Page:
We acknowledge and commit to resisting the white impulse for white people to try to get it right: to have the right analysis, language, friends, etc. We commit to showing up when there are racist attacks, when the police attack and murder people of color in the street, their homes, our communities. We seek to maintain ongoing relationships, individually and organizationally, with community leaders and organizations led by people of color.  It is our work to organize other white people and we are committed to moving more white people to taking action in our local, regional, and national communities for racial justice. 

Honoring frontline leadership:

We commit to learning from, supporting, and following leadership from the front lines; in this struggle that means POC organizations who are locally and nationally connected to this movement. We follow the guidance from organizers of color and their groups specifically on strategy, goals, vision, tone, and message of actions. Receiving such guidance is a gift of capacity and time from these groups and individuals, and we are committed to taking direction while learning from them how much time they wish to give to solidarity groups trying to do this work. In this moment of ad-hoc group formation and self-organization, we commit to building infrastructure that allows for organizational and relational accountability.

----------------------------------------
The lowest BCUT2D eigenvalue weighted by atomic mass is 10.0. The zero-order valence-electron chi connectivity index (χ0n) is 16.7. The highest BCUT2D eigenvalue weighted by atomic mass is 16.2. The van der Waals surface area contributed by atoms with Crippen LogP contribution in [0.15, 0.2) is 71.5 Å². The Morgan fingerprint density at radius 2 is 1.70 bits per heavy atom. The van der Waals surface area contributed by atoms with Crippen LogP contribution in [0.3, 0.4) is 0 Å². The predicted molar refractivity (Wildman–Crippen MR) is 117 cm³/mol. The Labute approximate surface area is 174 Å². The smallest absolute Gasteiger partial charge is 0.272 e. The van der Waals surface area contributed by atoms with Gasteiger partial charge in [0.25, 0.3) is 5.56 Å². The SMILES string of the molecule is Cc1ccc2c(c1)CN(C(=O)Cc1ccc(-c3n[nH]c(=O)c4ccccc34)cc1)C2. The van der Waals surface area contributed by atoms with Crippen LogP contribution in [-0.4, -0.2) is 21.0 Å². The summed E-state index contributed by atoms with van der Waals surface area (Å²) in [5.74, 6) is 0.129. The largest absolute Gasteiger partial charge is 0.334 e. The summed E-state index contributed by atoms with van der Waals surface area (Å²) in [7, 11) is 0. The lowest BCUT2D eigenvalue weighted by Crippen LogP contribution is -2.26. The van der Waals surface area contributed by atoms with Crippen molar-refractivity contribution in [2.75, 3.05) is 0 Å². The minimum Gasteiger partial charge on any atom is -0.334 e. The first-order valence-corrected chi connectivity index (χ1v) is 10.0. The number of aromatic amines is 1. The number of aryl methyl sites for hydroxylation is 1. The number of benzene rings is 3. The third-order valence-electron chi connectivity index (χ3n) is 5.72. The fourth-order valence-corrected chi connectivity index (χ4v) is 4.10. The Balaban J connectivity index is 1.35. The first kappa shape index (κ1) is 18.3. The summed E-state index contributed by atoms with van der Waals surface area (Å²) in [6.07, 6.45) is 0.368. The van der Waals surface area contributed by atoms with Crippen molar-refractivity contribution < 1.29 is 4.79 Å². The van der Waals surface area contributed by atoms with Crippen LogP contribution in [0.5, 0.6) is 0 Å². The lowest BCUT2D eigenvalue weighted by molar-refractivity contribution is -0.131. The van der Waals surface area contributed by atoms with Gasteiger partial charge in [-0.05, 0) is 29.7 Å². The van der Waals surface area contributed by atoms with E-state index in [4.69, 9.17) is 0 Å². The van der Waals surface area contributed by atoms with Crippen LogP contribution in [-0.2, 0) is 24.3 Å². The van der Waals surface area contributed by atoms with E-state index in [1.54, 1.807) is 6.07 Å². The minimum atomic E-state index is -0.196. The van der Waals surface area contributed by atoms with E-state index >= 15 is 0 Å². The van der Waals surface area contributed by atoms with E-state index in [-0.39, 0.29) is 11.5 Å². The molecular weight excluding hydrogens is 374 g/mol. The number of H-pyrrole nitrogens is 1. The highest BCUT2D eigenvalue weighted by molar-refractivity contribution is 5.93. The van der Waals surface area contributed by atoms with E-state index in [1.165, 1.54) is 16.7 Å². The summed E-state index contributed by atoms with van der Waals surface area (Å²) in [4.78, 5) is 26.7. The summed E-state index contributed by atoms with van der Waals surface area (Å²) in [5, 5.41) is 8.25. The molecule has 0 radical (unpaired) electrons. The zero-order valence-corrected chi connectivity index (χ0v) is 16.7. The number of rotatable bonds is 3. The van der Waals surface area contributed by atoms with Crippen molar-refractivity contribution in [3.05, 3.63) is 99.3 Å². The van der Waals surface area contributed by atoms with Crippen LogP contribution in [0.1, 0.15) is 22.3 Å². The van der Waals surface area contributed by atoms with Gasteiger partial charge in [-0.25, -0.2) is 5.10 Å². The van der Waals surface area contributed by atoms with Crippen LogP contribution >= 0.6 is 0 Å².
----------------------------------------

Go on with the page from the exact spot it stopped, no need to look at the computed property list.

• We will distinguish between consultation with individual organizers of color and ongoing group consultation (while recognizing that some POC-led groups are also in formation stages), and seek a diversity of perspectives, strategies, and tactics. 
  • We will seek to hold a critical understanding of the historical origins and current forms of colonization and racism in order to acknowledge the nuanced ways that colonization of Indigenous and Native peoples, the current manifestations of anti-Black racism, and all other experiences and forms of racism are connected and yet distinct within structural racism.
  • We recognize the importance of caucus conversations and being aware of and addressing the ways privileges and oppressions intersect for individuals and communities. We work to build a coalition of white people engaged in racial justice action while intentionally building accountable relationships with people of color and engaging in collective multicultural and multi-racial anti-racist spaces.
  • We aspire to show up in clear integrity and action logic in our role as a racial justice solidarity group, be clear about why white people are taking action as white people, and represent ourselves authentically so we can lift up POC voices in tone, content, media, and demands. We will engage in political education with each other and other white people to center targeted POC groups in solidarity actions. We will articulate our own role in this movement so that white people do not adopt POC messages and approaches that do not apply to white folks and thus erase the racial context (i.e. “I am Mike Brown”, “I Can’t Breathe”, etc.).

Solidarity is a verb: